Drug Holds Promise for Patients With a Type of Leukemia
WebMD News Archive
Dec. 3, 1999 (Tuscaloosa, Ala) -- In a study described as a
"breakthrough" by a researcher at Oregon Health Sciences University,
investigators will report Sunday that 31 of 31 patients with chronic
myelogenous leukemia treated with an experimental pill went into total
Chronic myelogenous leukemia (CML) is a form of leukemia, or cancer of the
blood, that usually affects adults. It is treated with chemotherapy drugs and,
when possible, bone marrow transplantation. The chemotherapy agents work to
either kill the cancerous blood cells or keep them from multiplying. The
average survival after diagnosis is four years.
The new drug compound is known as STI-571. "Early clinical trials are
producing dramatic results with minimal side effects," Brian Druker, MD,
one of the researchers, tells WebMD. "Unlike chemotherapy, which kills both
normal and abnormal cells in an attempt to eradicate the cancer, the compound
STI-571 targets an enzyme found only in CML."
Druker, an associate professor of medicine at Oregon Health Sciences
University, points out that the enzyme is responsible for the overabundance of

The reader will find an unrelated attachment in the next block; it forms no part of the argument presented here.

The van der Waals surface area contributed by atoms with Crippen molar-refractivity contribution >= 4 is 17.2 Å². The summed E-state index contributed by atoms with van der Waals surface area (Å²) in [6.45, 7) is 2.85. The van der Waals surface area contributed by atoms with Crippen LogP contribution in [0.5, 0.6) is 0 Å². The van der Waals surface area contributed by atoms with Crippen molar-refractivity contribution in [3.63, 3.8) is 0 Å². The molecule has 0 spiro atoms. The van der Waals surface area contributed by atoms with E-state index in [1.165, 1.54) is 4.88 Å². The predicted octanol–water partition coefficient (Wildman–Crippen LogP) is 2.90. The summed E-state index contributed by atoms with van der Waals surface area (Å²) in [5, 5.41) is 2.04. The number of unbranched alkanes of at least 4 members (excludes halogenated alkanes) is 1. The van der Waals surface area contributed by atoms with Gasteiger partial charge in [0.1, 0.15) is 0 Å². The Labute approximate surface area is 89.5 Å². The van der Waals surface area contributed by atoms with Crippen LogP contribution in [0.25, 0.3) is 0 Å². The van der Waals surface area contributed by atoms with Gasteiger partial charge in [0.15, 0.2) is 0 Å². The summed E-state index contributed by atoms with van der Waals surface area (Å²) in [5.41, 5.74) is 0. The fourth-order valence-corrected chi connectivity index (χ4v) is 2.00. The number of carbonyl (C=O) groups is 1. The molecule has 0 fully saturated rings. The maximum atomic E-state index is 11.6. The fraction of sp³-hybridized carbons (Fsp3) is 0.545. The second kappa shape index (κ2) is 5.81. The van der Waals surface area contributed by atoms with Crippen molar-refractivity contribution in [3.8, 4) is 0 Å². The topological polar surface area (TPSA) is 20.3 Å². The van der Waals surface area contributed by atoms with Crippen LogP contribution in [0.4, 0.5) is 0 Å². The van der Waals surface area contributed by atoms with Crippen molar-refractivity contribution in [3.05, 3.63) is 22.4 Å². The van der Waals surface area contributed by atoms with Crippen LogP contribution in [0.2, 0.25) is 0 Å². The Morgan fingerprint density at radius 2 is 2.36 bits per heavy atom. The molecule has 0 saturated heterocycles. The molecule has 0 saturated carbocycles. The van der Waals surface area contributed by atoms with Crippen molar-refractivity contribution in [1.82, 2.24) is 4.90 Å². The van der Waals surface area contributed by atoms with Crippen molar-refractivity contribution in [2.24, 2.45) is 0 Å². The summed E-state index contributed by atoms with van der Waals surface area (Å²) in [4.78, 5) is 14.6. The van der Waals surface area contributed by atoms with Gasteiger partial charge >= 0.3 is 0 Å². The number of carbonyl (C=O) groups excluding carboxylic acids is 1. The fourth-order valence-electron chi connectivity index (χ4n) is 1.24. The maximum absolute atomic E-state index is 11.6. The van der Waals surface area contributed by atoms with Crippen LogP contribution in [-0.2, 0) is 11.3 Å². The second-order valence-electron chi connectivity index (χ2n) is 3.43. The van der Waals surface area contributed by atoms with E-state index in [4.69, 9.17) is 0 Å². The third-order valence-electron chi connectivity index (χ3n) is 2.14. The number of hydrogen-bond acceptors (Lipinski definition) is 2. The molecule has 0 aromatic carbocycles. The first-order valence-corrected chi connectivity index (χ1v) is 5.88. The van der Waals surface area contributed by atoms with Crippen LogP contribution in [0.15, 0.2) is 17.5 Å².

white blood cells characteristic of chronic myelogenous leukemia and is present
in virtually all patients with CML.
The report, the results of collaboration with medical scientists at
University of Texas MD Anderson Cancer Center, the Jonsson Cancer Center at
UCLA, and Novartis Pharmaceuticals, is to be presented at the American Society
of Hematology annual meeting in New Orleans.
"It's sort of like a light switch that is stuck on," Druker
explains. "STI-571 targets that enzyme and inhibits its action."
The trial involved 31 CML patients who had failed to respond to standard
treatment for their leukemia. Once the STI-571 dosage of 300 mg or greater was
established, 31 of 31 patients had a complete normalization of their blood
"Even more remarkable, in some cases the molecular cause of the disease
seemed to disappear," Druker says.
The research may have implications for the treatment of other cancers.
"The potential significance of this research extends beyond
leukemia," says Druker. "One of the major goals of cancer research has
been to identify the differences between cancer cells and normal cells so that
these differences can be targeted with more effective and less toxic
treatments. That's exactly what we have been successfully doing in treating